An Ephemeral River, Viewed From Space

This ephemeral river may only last a few days a year, but it’s life sustaining.

A colorful depiction of the ephemeral Ugab River in Namibia. It's unclear from this image whether or not there was water in the river when the picture was taken. Image provided by the USGS EROS Data Center Satellite Systems Branch

Go to the Ugab river basin in the African country of Namibia, and you probably won’t find a raging flow. For most of the year, the area is a caked and baked desert, but as this artistically colored satellite image shows, the river’s wavy imprint on the landscape is unmistakable.

The Ugab is an ephemeral river, an episodic phenomenon that occurs in various arid regions around the globe. Unlike permanent systems such as the Amazon or Colorado rivers, which are fed year-round by substantial rainfall or melting alpine snows, ephemeral rivers form from seasonal precipitation. (See another picture of the Ugab here.)

“They’ll show up anywhere where rainfall is below about 20 inches per year,” such as desert areas in Australia, the Southwestern United States, and sub-Saharan Africa, according to Jim Gore, a professor at the University of Tampa who studies river ecology. When these waterways appear and how long they last is unpredictable—one might flow for a few days, only to disappear entirely for years at a time, says Gore.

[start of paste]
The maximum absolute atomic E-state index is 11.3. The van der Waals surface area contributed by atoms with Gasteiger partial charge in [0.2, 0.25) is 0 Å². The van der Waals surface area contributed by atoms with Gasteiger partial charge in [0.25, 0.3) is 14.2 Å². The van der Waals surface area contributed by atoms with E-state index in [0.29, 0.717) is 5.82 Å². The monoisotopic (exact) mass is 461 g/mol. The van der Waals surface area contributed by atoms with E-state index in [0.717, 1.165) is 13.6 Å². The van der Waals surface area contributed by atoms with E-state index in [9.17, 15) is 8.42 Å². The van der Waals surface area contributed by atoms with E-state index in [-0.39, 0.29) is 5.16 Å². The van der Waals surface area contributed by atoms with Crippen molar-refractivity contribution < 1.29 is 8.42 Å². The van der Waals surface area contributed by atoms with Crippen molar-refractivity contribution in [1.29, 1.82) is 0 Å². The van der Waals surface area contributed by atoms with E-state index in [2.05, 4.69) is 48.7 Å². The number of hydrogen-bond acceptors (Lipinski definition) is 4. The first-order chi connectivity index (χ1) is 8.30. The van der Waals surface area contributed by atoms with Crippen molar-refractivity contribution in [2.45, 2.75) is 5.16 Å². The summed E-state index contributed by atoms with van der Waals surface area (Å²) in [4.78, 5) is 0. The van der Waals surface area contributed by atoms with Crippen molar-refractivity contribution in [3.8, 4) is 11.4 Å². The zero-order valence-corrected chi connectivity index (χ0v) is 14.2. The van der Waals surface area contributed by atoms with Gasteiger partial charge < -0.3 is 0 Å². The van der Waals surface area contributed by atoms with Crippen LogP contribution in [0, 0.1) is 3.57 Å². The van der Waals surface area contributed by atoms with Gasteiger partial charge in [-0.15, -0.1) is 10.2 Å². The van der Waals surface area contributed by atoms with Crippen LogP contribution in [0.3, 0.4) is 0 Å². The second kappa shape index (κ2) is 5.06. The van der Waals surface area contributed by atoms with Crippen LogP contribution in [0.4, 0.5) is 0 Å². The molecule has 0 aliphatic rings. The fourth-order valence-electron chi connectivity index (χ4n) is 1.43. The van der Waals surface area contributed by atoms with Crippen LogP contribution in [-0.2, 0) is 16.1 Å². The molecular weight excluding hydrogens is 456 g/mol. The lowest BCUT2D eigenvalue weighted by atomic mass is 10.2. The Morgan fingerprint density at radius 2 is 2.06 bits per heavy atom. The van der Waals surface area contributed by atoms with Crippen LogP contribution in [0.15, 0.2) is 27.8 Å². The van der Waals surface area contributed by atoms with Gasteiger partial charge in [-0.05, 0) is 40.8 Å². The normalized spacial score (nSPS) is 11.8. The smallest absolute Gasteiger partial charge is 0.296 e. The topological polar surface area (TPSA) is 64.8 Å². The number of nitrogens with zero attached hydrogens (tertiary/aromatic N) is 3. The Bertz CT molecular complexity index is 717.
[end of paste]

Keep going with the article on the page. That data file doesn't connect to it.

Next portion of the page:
The Ugab materializes in the Namib Desert, South Africa’s driest region—there are no permanent water sources—located in the northwestern part of the country. Big storms fuel the river by dumping loads of rain on a plateau above the desert, according to Paul Angermeier, a U.S. Geological Survey scientist and a professor at Virginia Tech University, who has visited the area. If there’s sufficient runoff, “it flows above the surface for only a few days or weeks per year” toward the Atlantic coast, he says.

The Ugab’s short-lived waterway is “a critical lifeline for both people and critters,” Angermeier says, especially because the riverbed holds onto water long after it stops flowing over the surface. People living near the Ugab grow vegetable gardens on its wet banks, and the critically endangered black rhinoceros relies on the river for hydration as well as the vegetation it sustains.

The cycle of wet and dry that characterizes ephemeral rivers such as the Ugab creates a unique ecological niche. Various invertebrate species, including shrimp-like crustaceans and insects, have evolved ways to escape the dry periods by developing life stages that can survive in the sand without water, Gore says. Ephemeral rivers are also home to tardigrades, or, water bears, a hardy, microscopic creature that can survive in the most extreme environments on earth and even in the vacuum of space.

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About Andrew P. Han

Andrew is a New York-based freelance writer. He was Science Friday’s intern during fall 2013.